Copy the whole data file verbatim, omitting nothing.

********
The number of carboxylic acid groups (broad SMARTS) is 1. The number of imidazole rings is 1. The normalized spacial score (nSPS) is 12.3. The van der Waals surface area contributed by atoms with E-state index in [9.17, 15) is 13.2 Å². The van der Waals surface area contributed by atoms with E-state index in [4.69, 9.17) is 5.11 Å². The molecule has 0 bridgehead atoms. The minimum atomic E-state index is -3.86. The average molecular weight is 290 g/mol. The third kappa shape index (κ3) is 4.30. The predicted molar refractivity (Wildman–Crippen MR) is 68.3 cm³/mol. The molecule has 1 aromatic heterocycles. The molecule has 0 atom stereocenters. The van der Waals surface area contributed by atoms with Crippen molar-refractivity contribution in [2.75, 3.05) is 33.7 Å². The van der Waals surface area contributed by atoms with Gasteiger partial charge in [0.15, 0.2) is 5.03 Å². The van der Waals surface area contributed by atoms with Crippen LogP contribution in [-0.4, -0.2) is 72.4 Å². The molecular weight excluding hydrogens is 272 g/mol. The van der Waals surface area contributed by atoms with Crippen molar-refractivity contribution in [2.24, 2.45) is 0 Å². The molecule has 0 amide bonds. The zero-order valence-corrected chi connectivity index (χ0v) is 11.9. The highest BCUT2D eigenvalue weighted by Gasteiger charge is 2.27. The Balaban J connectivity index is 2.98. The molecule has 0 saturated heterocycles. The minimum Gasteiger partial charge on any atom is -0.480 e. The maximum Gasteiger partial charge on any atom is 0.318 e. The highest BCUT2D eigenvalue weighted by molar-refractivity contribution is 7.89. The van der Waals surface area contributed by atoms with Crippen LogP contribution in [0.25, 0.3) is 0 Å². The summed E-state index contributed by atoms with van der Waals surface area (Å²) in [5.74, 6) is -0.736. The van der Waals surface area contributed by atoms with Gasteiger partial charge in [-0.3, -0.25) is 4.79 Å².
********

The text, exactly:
The number of carboxylic acid groups (broad SMARTS) is 1. The number of imidazole rings is 1. The normalized spacial score (nSPS) is 12.3. The van der Waals surface area contributed by atoms with E-state index in [9.17, 15) is 13.2 Å². The van der Waals surface area contributed by atoms with E-state index in [4.69, 9.17) is 5.11 Å². The molecule has 0 bridgehead atoms. The minimum atomic E-state index is -3.86. The average molecular weight is 290 g/mol. The third kappa shape index (κ3) is 4.30. The predicted molar refractivity (Wildman–Crippen MR) is 68.3 cm³/mol. The molecule has 1 aromatic heterocycles. The molecule has 0 atom stereocenters. The van der Waals surface area contributed by atoms with Crippen molar-refractivity contribution in [2.75, 3.05) is 33.7 Å². The van der Waals surface area contributed by atoms with Gasteiger partial charge in [0.15, 0.2) is 5.03 Å². The van der Waals surface area contributed by atoms with Crippen LogP contribution in [-0.4, -0.2) is 72.4 Å². The molecular weight excluding hydrogens is 272 g/mol. The van der Waals surface area contributed by atoms with Crippen molar-refractivity contribution in [2.24, 2.45) is 0 Å². The molecule has 0 amide bonds. The zero-order valence-corrected chi connectivity index (χ0v) is 11.9. The highest BCUT2D eigenvalue weighted by Gasteiger charge is 2.27. The Balaban J connectivity index is 2.98. The molecule has 0 saturated heterocycles. The minimum Gasteiger partial charge on any atom is -0.480 e. The maximum Gasteiger partial charge on any atom is 0.318 e. The highest BCUT2D eigenvalue weighted by molar-refractivity contribution is 7.89. The van der Waals surface area contributed by atoms with Crippen LogP contribution in [0.25, 0.3) is 0 Å². The summed E-state index contributed by atoms with van der Waals surface area (Å²) in [5.74, 6) is -0.736. The van der Waals surface area contributed by atoms with Gasteiger partial charge in [-0.3, -0.25) is 4.79 Å².